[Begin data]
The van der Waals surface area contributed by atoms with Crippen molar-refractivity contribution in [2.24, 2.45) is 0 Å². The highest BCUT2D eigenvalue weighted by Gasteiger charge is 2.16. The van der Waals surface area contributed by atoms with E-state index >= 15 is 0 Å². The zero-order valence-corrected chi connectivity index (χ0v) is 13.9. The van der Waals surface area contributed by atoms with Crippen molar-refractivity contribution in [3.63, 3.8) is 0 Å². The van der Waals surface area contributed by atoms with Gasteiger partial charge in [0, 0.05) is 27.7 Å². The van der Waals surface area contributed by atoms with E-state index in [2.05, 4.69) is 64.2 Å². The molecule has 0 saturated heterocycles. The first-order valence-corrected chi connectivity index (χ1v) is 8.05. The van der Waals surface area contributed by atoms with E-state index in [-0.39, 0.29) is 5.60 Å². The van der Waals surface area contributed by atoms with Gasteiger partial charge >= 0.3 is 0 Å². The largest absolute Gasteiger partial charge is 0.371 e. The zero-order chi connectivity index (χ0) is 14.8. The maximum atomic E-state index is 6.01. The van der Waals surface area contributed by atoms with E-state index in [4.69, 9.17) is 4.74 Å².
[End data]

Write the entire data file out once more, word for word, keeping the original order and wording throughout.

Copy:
The van der Waals surface area contributed by atoms with Crippen molar-refractivity contribution in [2.24, 2.45) is 0 Å². The highest BCUT2D eigenvalue weighted by Gasteiger charge is 2.16. The van der Waals surface area contributed by atoms with E-state index >= 15 is 0 Å². The zero-order valence-corrected chi connectivity index (χ0v) is 13.9. The van der Waals surface area contributed by atoms with Crippen molar-refractivity contribution in [3.63, 3.8) is 0 Å². The van der Waals surface area contributed by atoms with Gasteiger partial charge in [0, 0.05) is 27.7 Å². The van der Waals surface area contributed by atoms with E-state index in [2.05, 4.69) is 64.2 Å². The molecule has 0 saturated heterocycles. The first-order valence-corrected chi connectivity index (χ1v) is 8.05. The van der Waals surface area contributed by atoms with E-state index in [-0.39, 0.29) is 5.60 Å². The van der Waals surface area contributed by atoms with Gasteiger partial charge >= 0.3 is 0 Å². The largest absolute Gasteiger partial charge is 0.371 e. The zero-order chi connectivity index (χ0) is 14.8. The maximum atomic E-state index is 6.01. The van der Waals surface area contributed by atoms with E-state index in [4.69, 9.17) is 4.74 Å².